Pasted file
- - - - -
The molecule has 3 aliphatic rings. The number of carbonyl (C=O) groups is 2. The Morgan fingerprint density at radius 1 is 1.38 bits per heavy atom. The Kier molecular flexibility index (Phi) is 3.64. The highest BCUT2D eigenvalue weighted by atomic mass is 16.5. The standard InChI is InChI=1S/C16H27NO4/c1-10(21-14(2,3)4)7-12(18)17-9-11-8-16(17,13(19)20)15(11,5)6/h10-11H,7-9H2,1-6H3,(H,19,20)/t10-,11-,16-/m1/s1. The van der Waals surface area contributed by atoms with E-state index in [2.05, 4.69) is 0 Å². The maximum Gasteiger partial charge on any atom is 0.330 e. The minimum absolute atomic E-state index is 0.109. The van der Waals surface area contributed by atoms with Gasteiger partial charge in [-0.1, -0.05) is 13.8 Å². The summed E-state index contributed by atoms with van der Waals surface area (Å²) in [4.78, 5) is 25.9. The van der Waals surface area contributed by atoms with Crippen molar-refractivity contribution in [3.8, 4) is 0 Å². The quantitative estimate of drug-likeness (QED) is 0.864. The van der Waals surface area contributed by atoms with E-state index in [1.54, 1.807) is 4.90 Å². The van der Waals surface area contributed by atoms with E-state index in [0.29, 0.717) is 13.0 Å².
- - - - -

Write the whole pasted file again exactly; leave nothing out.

The molecule has 3 aliphatic rings. The number of carbonyl (C=O) groups is 2. The Morgan fingerprint density at radius 1 is 1.38 bits per heavy atom. The Kier molecular flexibility index (Phi) is 3.64. The highest BCUT2D eigenvalue weighted by atomic mass is 16.5. The standard InChI is InChI=1S/C16H27NO4/c1-10(21-14(2,3)4)7-12(18)17-9-11-8-16(17,13(19)20)15(11,5)6/h10-11H,7-9H2,1-6H3,(H,19,20)/t10-,11-,16-/m1/s1. The van der Waals surface area contributed by atoms with E-state index in [2.05, 4.69) is 0 Å². The maximum Gasteiger partial charge on any atom is 0.330 e. The minimum absolute atomic E-state index is 0.109. The van der Waals surface area contributed by atoms with Gasteiger partial charge in [-0.1, -0.05) is 13.8 Å². The summed E-state index contributed by atoms with van der Waals surface area (Å²) in [4.78, 5) is 25.9. The van der Waals surface area contributed by atoms with Crippen molar-refractivity contribution in [3.8, 4) is 0 Å². The quantitative estimate of drug-likeness (QED) is 0.864. The van der Waals surface area contributed by atoms with E-state index in [1.54, 1.807) is 4.90 Å². The van der Waals surface area contributed by atoms with E-state index in [0.29, 0.717) is 13.0 Å².